Travis County, home to Austin, has been working to build a better voting system – one that satisfies the need to maintain security and accessibility for voters. Travis County Clerk Dana DeBeauvoir, the chief election official, has been a part of developing the system, called STAR Vote, which would have replaced the current Hart InterCivic eSlate system that has been in use since 2001. That system cost roughly $7 million, and has seen several security augmentations over the years. DeBeauvoir was making considerable progress on STAR Vote until a few weeks ago, when it looked like the plan was starting to lose steam. The Austin Monitor headline read “STAR Vote collapses.” DeBeauvoir had worked with academics to develop the new system, but when it came time to seek bids to build it, DeBeauvoir says she didn’t receive any Requests for Proposal that filled the bill.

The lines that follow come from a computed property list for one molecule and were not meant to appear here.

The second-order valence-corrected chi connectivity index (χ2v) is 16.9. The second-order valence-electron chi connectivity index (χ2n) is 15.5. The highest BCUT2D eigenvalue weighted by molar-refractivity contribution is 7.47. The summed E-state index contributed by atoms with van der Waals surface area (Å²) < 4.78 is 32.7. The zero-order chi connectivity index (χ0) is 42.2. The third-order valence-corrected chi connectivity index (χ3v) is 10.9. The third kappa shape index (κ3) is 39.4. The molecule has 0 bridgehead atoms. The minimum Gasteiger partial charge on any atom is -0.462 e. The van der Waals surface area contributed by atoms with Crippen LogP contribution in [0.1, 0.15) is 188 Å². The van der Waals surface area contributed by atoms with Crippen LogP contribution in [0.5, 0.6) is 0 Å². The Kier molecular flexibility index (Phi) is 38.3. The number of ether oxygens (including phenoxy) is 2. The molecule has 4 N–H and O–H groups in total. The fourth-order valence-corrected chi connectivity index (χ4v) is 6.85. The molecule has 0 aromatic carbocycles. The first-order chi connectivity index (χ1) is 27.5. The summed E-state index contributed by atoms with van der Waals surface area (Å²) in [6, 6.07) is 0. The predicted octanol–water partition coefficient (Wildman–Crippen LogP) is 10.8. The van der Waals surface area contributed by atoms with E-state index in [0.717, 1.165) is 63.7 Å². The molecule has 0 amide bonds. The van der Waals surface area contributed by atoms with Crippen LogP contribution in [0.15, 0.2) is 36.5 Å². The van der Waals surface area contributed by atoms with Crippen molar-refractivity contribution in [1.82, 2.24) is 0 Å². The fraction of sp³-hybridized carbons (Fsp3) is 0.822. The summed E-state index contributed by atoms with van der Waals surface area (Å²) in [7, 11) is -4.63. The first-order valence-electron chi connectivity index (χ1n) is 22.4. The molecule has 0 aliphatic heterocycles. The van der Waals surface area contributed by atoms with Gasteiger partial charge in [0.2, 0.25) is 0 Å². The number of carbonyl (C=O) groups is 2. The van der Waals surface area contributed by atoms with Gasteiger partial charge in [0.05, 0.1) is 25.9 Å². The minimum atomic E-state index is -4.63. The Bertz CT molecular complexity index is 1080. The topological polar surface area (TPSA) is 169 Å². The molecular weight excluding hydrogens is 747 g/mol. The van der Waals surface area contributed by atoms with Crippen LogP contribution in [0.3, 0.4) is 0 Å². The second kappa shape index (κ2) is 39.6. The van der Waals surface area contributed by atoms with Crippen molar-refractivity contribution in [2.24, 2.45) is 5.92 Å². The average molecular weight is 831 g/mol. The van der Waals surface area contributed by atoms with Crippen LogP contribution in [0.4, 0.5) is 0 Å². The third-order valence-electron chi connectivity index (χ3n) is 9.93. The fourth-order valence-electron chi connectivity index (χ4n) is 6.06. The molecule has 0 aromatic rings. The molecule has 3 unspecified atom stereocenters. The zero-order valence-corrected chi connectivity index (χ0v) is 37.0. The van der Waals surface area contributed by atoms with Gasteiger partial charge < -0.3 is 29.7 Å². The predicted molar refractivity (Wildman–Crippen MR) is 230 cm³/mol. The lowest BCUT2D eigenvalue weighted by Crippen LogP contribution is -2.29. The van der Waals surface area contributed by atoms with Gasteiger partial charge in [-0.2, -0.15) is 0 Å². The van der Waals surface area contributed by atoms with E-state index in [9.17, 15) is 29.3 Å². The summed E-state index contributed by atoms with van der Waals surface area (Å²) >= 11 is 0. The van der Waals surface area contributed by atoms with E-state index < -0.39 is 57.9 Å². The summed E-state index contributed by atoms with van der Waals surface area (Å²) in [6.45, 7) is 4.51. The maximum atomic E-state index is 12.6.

STAR Vote’s goal was to make voters more comfortable with the security and reliability of electronic voting, DeBeauvoir says. STAR Vote would have provided voters with a paper receipt of their ballot. Such a receipt is called a Voter-Verified Paper Audit Trail, or VVPAT.
“The purpose of a VVPAT Is to make sure the voter knows for a fact that the choices they have entered on the electronic voting system are in fact the correct choices that really represent their decisions,” DeBeauvoir says.
Besides reassuring voters, a paper trail can help election officials perform post-election audits. “Most people think what we’re using the paper trail for is a recount,” she says. “You can just do post-election audits because you’re double-checking the math and the statistics of an election.”